Fattal: Juju Watkins, Sierra Canyon girls basketball disappointed in lack of ‘prime time’ spotlight

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SPRINGFIELD, Mass. — Sierra Canyon’s Juju Watkins received a standing ovation Saturday as the Spalding Hoophall Classic public address announcer thundered the USC-bound star’s stat line over the loud speakers.

She had 29 points, 14 rebounds and five assists in 26 minutes despite playing the second half with a severe ankle sprain.

She stood on the court draped in a robe she received for being named the player of the game after guiding Sierra Canyon’s girls basketball team to a 67-55 win over top-ranked Sidwell Friends of Washington, D.C.

Watkins was being showered with praise, chants and there was a flattering mob of young fans who wanted her autograph and picture.

As Watkins walked off the floor and headed for the locker room underneath Springfield College’s Blake Arena, things got a lot quieter.

Watkins, the nation’s No. 1 recruit and heralded as the next big star in women’s basketball, walked with Sierra Canyon coach Alicia Komaki to the postgame press conference area, where they were met by just two media outlets: the Los Angeles Daily News and The Springfield Student, Springfield College’s student newspaper.

No Yahoo! Sports. No 247Sports. No BallisLife. No Sports Illustrated. No Bleacher Report. No Los Angeles or New York Times.

Komaki was disappointed to learn that after playing on ESPN, just a few miles away from the Basketball Hall of Fame, her program and players weren’t getting the media attention they deserve. And they hadn’t been given a time slot they deserve.

“I didn’t study the layout of every matchup (Saturday), I know they’re really good, but I can’t imagine that there’s one better than this,” Komaki said. “(Sidwell Friends) is the defending national champion, started the year No. 1 in a lot of polls. We have the best player in the country, there were three USA basketball kids playing in the game. …”

Komaki continued to make her case: “What surrounded this, for a female basketball game, is as high as it gets and for it to be the 1:30 p.m. game is ridiculous. This should’ve been a 6 p.m., prime-time game. And we proved it, too. It was a high-level, elite, athletic, great skilled basketball game.”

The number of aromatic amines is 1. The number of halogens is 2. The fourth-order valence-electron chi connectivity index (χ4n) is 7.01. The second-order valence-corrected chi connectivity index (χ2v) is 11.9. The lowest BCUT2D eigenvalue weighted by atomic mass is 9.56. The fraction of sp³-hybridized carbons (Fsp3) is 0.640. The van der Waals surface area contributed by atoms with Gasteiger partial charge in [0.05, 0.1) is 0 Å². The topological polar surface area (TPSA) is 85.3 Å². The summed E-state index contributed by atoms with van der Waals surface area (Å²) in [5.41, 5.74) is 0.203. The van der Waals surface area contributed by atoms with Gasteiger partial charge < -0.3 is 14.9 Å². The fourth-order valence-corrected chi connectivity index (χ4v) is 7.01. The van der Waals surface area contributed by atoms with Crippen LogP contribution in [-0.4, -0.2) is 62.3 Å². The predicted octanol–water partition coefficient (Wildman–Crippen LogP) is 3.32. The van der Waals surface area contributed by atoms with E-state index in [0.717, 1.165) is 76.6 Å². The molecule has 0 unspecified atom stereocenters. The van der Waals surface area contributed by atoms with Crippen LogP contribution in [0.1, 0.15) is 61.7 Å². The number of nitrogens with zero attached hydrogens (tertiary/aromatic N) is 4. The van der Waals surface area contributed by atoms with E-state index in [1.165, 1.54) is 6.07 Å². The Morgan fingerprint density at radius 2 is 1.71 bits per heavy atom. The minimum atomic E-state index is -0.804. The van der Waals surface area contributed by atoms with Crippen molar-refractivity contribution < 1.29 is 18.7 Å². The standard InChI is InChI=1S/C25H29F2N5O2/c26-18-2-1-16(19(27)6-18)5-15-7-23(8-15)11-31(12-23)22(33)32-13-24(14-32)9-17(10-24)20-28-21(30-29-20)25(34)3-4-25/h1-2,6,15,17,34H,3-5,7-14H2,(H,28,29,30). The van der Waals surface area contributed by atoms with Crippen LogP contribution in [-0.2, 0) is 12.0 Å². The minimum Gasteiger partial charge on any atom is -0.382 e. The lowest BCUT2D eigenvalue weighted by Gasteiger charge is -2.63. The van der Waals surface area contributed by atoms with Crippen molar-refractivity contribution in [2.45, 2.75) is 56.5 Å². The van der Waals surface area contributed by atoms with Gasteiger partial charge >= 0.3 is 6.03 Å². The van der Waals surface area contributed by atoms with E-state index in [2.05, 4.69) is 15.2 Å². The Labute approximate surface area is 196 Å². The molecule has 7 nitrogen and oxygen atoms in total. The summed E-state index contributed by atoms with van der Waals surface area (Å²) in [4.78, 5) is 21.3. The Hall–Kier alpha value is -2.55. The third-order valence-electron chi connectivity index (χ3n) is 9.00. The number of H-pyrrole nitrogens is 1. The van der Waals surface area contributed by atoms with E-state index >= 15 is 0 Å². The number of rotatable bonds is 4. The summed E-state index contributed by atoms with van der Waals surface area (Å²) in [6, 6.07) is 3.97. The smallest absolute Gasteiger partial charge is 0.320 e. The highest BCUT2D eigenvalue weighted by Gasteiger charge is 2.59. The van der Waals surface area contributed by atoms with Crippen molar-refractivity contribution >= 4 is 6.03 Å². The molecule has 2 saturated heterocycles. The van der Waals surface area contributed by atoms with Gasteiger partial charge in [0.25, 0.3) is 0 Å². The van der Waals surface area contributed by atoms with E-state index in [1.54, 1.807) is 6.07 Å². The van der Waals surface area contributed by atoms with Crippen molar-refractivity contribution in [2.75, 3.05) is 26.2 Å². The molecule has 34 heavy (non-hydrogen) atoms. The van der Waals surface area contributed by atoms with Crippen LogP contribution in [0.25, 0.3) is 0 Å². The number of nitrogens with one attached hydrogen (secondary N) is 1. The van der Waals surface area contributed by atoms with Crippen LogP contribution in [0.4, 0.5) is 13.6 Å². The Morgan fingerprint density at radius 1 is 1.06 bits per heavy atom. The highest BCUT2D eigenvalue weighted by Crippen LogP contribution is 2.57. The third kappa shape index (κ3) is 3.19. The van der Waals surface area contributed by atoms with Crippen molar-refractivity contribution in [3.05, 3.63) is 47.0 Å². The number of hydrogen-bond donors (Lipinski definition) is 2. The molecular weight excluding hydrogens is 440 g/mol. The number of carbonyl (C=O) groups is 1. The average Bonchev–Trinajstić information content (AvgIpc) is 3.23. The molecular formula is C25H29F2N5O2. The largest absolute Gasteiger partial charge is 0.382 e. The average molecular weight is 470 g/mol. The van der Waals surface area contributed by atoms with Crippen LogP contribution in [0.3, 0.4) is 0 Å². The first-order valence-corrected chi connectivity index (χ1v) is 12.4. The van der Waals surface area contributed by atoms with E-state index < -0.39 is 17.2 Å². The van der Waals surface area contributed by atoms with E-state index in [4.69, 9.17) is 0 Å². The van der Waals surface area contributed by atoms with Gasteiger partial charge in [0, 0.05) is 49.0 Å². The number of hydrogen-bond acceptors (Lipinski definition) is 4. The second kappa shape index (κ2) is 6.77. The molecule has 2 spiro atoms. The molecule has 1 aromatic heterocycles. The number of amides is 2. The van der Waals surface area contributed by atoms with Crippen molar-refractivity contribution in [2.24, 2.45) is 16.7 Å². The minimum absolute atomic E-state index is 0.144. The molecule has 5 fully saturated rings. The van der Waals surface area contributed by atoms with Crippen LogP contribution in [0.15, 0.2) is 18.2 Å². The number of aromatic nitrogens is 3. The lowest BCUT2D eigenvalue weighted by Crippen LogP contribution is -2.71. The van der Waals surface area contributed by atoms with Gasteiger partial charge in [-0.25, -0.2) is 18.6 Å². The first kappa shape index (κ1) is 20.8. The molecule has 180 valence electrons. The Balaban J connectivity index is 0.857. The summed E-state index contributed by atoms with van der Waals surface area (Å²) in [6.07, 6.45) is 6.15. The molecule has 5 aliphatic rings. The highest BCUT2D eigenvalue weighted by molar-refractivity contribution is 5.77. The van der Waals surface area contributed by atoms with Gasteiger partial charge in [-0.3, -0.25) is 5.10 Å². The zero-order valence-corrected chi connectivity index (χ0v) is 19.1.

“It’s a shot at women’s basketball.”

Watkins led Sierra Canyon to a CIF State Open Division title last season and has the Trailblazers unbeaten this year through 19 games. She isn’t just one of the nation’s best high school players; she’s also doing unprecedented things off the court, including signing an NIL (name, image, likeness) deal with Nike, starring in TV commercials with LeBron James and has been seen working out with NBA stars like James Harden and Kevin Durant.

Watkins is making waves, but maybe they’re not big enough?

Sierra Canyon girls basketball player Juju Watkins answers a questions from a reporter as Sierra Canyon holds its annual media day event for both girls and boys basketball programs October 12, 2022. (Photo by Andy Holzman, Contributing Photographer)

“There is a glaring difference between women’s and men’s basketball,” Watkins said. “I feel like it’s very unfair. I’m working and my peers are working every day to break those barriers, and it needs to be respected. I do think there’s been progress.”

Watkins could be right.

Greg Procino, the vice president of events for the Basketball Hall of Fame, weighed in on Komaki’s gripe and explained what goes into an event like the Hoophall Classic, which boasts the best boys and girls basketball teams and players from all over the country in one weekend.

“Putting this event together is an enormous puzzle piece,” Procino said. “We have so many teams that come from so many different states, combined with the logistics of each team’s travel demands, we view all of the spots in the schedule as premium spots.”

Procino, who’s been working at the Hall of Fame since 2005, said the Hoophall Classic used to have a day reserved specifically for girls basketball games, but learned through the years that weaving the marquee girls games in and around the boys games creates a better atmosphere. The Sierra Canyon-Sidwell Friends game was played after the nation’s top-ranked boys team, IMG Academy (Fla.), played Newton High (Ga.).

“This is the first time, in a long time, we’ve had a women’s game on a Saturday and on an ESPN platform,” Procino said. “We at the Hall of Fame have been attempting to do more for the women’s game. … It’s not lost on us that the promotion of the women’s game is important to our mission because that’s what our Hall of Famers expect.”

Sierra Canyon is ranked No. 1 in the CIF Southern Section and in the CalHiSports.com state poll. The Trailblazers beat Duncanville (Texas), Lone Beach (Utah) and La Jolla Country Day (San Diego), all nationally ranked teams, before taking down Sidwell Friends.

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“At the beginning of the year, we’re told we’ll be on ESPN, but it’s ESPN-plus,” Komaki said. “They see the draw she gets. If you’re not going to put one of the best players who’s ever going to play (high school) in the national spotlight then when are you going to do it?”

Procino said that he’s always open to feedback. Maybe a girls game will get a prime-time evening slot in a future Hoophall Classic event, but the question is: When is the next time another Juju Watkins-type player will come around?

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